Dachau: A friend of mine had visited the Dachau concentration camp and she warned me that it was very unnerving, and to mentally prepare myself before I went there. Seeing the camp definitely had a large effect on me, but not the one that I had expected or even anticipated. I expected to be appalled by the pictures, the body counts, the atrocities committed. I saw that coming. What I didn’t see coming was an incredible sense of national pride. I saw the iron gates that said “through work, you are free” which translates to “we will work you hard until you die here.” I knew that terrible things happened at Dachau. But what I didn’t expect to see were the words “U.S. Army” plastered everywhere, by just about every picture, on almost every wall. The United States liberated the camp at Dachau, they were there to witness what was still left. The US Army freed the survivors of the camp. The US Army smashed through the German defenses, marched across the country, and stopped the atrocities that were happening there. The When I saw the sculptures and paintings, saw the words “never again” large and bold, I was reminded what awful things had happened here, and that the camp still stood as a reminder to us all, so that we may never let history repeat itself. I had expected to see that, to feel what comes along with knowing that human beings did that. I had not expected to leave there incredibly proud to be an American, to be a citizen of the country who put an end to that camp for good.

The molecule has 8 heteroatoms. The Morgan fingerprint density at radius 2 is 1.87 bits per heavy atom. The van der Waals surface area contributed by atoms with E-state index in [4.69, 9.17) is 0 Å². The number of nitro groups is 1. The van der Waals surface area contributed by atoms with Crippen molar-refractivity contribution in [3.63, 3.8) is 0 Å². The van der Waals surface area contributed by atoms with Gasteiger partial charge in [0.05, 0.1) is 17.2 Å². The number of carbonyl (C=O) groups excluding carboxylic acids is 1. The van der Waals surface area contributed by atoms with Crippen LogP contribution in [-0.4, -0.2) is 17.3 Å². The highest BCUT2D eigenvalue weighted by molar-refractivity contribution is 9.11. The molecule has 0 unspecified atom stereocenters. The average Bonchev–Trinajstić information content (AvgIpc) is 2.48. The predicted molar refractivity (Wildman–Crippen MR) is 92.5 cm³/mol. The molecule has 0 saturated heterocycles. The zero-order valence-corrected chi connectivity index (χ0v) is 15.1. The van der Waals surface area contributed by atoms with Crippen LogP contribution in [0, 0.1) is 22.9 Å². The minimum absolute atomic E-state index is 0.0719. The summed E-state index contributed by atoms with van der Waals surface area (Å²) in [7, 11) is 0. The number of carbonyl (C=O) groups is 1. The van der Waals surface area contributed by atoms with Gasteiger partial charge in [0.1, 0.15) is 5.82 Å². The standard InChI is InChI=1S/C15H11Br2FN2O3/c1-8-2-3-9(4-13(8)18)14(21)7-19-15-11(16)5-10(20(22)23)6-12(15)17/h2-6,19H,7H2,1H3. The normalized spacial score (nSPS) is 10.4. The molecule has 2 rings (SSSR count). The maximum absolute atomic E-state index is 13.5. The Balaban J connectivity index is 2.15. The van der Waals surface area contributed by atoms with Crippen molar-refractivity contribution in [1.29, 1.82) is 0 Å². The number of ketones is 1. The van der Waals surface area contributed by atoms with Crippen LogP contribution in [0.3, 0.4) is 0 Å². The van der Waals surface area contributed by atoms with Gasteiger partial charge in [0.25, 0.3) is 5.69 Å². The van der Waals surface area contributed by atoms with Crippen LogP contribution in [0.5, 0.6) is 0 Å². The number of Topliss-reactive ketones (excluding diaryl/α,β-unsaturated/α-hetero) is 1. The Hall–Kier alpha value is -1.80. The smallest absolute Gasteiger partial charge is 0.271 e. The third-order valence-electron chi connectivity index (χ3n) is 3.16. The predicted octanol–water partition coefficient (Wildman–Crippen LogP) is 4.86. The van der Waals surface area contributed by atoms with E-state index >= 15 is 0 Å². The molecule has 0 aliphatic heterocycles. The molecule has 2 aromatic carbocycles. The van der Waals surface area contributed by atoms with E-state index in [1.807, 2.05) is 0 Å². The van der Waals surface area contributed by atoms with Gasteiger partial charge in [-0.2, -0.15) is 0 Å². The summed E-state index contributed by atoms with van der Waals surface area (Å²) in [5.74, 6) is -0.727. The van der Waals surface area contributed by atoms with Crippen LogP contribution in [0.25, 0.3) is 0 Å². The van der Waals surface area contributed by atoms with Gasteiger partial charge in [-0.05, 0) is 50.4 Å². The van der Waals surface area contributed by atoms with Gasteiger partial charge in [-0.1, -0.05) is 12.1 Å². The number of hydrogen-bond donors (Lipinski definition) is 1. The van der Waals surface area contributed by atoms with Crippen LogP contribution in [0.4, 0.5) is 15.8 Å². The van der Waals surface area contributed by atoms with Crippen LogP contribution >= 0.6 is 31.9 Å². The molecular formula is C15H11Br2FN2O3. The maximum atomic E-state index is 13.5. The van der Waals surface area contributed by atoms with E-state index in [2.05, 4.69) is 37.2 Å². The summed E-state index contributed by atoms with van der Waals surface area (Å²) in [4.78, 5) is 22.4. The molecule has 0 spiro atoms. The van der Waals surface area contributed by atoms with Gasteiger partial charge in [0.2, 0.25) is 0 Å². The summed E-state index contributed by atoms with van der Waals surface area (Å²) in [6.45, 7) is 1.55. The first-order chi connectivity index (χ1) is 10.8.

Documentation Centre / Nazi Rally Grounds: I hadn’t known much about the Nazi rally grounds before visiting this museum. I had known that Hitler was someone who made grand speeches and was very in the public eye. I had not known much about the megalomania that gripped the Nazi regime. So much was planned to be built and so much was already built, the congress hall, the hall of honour, the zeppelin field, the German stadium. The absurdity of it boggled my mind, why anyone would waste so much in resources, but then I thought about it for a little bit, it really reminded me of roman times when the Romans would put on big shows in the coliseum to distract the people from the poverty and war that was happening throughout their country. It’s very possible that all of these grand gestures were there to distract the German people and even the military from the genocide that was all around them.